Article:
Forest conservation has always belonged to priorities of the forest management. The forest is understood as a forest ecosystem. This means, in particular, that conservation objectives concern not only trees, but also a biotope and a whole biocenosis, that is all components forming the forest, including trees, soil, litter, ground cover, understory, fauna, flora, and other components.
The forest due to its unique and complex nature deserves a special protection. To maintain the trees in a required sanitary and health condition at the level not threatening forest continuity, verified methods of forest conservation are implemented in accordance with the Forest Protection Instruction. By using their knowledge about processes occurring in nature and monitoring of the forest environment, foresters can diagnose early possible hazards that may have an adverse effect on the forest condition. Each year, they initiate actions aiming at maintaining the forest continuity and to improve its natural resistance to harmful agents. Forest continuity is threatened by various phenomena that may be classified in three main groups according to their nature. They may be biotic factors (herbivore mammals, pest insects, pathogenic fungi), abiotic factors (strong winds, heavy rainfall, snow), as well as anthropogenic factors (fires, air, water and soil pollution).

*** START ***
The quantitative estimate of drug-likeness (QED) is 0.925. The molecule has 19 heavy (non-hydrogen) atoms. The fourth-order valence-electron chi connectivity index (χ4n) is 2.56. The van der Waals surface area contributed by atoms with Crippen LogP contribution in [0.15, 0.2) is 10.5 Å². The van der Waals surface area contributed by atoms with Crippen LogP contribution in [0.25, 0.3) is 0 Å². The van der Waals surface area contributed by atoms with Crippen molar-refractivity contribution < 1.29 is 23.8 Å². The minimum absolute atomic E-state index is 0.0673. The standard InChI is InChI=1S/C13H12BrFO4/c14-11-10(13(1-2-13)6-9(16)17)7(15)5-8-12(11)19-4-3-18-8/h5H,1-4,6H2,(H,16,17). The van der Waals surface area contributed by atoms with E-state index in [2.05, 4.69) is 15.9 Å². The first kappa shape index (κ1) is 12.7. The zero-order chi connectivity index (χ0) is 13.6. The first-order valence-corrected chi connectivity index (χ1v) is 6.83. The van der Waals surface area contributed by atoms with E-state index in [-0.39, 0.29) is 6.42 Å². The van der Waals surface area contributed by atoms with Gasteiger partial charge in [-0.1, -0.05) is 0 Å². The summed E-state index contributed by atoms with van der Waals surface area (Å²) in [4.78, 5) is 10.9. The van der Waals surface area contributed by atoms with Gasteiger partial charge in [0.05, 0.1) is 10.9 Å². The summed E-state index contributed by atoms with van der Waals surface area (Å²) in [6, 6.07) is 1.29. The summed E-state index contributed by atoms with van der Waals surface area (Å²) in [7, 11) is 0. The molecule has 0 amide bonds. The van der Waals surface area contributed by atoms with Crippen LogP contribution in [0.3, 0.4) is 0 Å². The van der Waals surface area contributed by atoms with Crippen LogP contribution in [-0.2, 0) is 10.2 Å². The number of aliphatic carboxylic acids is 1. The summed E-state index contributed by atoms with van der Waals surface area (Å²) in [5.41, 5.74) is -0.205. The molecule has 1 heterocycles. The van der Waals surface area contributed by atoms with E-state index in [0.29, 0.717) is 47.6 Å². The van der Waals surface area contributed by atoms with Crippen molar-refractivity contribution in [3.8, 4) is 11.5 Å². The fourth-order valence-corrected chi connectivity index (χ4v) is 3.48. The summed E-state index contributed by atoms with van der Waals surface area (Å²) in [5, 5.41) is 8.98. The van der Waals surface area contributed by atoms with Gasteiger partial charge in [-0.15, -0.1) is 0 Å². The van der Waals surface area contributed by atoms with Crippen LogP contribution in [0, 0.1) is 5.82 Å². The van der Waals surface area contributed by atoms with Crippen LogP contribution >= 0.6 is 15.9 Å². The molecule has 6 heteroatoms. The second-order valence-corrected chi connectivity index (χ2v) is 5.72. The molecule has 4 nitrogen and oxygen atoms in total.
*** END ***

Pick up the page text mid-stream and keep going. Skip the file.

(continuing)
In Białowieża Forest the largest hazard are outbreaks of the European spruce bark beetle recurring every few years. In recent years outbreaks of that insect destroyed several thousand hectares of forest in Białowieża Forest.
The fire prevention in the forest is based on an efficient and effective system for quick fire detection, alarming relevant emergency services and management of extinguishing operation.